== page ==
What is especially disconcerting for the inflation outlook, though, is the Labor Dept.'s steep upward revision to workers' hourly compensation. Over the past year, hourly wages and benefits have grown 5.7%, more than double the 2.4% pace of productivity. And unit labor cost, or the average cost of making one unit of a product, has accelerated sharply over the year, recently up 3.2%, the biggest surge in 5 1/2 years. Old data through the first quarter showed unit costs barely rising.
These trends are critical to the Fed's thinking about the economy's potential to generate inflation, and they might have played a role in the Fed's split vote. History shows accelerating unit labor costs, if not contained, can fuel a sustained pickup in inflation, which is difficult for the Fed to reverse without substantial economic pain.
DESPITE LAST MONTH'S MODEST increase in payrolls and the rise in the jobless rate, other indicators show labor markets remained quite tight as the second half of the year got under way. Weekly unemployment claims heading into August remain low, which does not suggest either a steep or lasting slowdown in job growth.
Also, a gauge of job security, the percentage of unemployed people who voluntarily left their last jobs, shows no new concern about market conditions. On the contrary, even as job growth has slowed over the past four months, the share of job leavers averaged 12%, the highest in almost five years.
Indeed, one factor pushing up the jobless rate in July might well reflect the job market's strength. Economists at J.P. Morgan Chase (JPM) say all of July's 248,000 rise in unemployed people were reentrants into the labor force who had previously stopped looking for work. These workers have been pulled back into the job hunt, perhaps by the lure of faster wage growth. The rise in reentrants was the largest in a decade.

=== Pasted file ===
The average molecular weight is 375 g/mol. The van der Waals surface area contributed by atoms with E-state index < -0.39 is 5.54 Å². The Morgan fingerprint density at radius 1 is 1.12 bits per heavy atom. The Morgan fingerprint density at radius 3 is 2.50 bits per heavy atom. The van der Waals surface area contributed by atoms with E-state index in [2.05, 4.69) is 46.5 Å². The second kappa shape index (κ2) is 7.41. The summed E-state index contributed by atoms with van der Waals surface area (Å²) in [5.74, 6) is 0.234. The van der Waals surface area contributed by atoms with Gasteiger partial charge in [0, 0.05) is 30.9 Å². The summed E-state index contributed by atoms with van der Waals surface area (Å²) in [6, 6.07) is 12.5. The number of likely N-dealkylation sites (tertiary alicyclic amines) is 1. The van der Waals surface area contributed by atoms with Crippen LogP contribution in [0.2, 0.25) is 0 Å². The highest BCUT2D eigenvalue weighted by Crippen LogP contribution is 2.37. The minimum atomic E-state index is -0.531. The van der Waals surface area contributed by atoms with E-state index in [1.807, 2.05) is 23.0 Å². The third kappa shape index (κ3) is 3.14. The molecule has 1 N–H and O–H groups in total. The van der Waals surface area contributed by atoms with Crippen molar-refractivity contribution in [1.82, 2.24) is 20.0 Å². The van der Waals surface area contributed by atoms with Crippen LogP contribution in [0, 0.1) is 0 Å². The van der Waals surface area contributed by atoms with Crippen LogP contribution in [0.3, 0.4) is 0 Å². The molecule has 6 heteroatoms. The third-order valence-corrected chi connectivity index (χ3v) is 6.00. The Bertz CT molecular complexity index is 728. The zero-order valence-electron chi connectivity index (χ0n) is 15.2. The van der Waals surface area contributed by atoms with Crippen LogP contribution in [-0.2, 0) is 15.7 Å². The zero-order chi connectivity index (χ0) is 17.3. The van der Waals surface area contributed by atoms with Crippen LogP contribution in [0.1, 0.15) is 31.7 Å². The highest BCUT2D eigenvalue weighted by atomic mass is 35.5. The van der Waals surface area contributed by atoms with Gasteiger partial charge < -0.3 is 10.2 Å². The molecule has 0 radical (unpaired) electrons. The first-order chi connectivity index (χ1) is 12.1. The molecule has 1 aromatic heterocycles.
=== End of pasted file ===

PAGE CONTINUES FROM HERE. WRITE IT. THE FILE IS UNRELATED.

However, there appears to be a growing mismatch between the skills companies need vs. the skills of people seeking work. The July rise in joblessness was concentrated among workers who either had dropped out of high school or had only high school diplomas. This observation meshes with the latest Management Barometer from PricewaterhouseCoopers. Senior executives rank a shortage of qualified workers and pressure to increase wages as two of the top three barriers to growth over the next year, along with energy costs.
ONE IMPLICATION for economic growth, however, is that tight labor markets will push wages higher and boost the spending power of consumers. Workers' income from wages and salaries in the second quarter rose 6.8% from a year ago, the fastest such pace since late 2000 and well above the energy-driven 4.3% increase in consumer prices. In July, hourly wages of production workers showed another strong gain, putting them 3.8% ahead of a year ago. Factoring in the 2.2% increase in hours worked over the past year, the income of production workers continued to grow about 6% in July.
This partly explains why consumer spending held up pretty well in July. Car buyers responded to a new round of sales incentives and pushed vehicle sales to a 17.2 million annual rate last month, vs. the second-quarter average of 16.3 million. The month's report on chain-store sales looked upbeat, and consumer confidence remained buoyant.
Despite the weakness in housing, overall demand is not clearly cooling enough to ease inflation pressures. Until it does, businesses will try to pass along higher labor and energy costs into the prices for their final products. The Fed paused in August, believing inflation will slow, but if demand and labor market pressures prevent that from happening, investors will need to brace for more rate hikes.
By James C. Cooper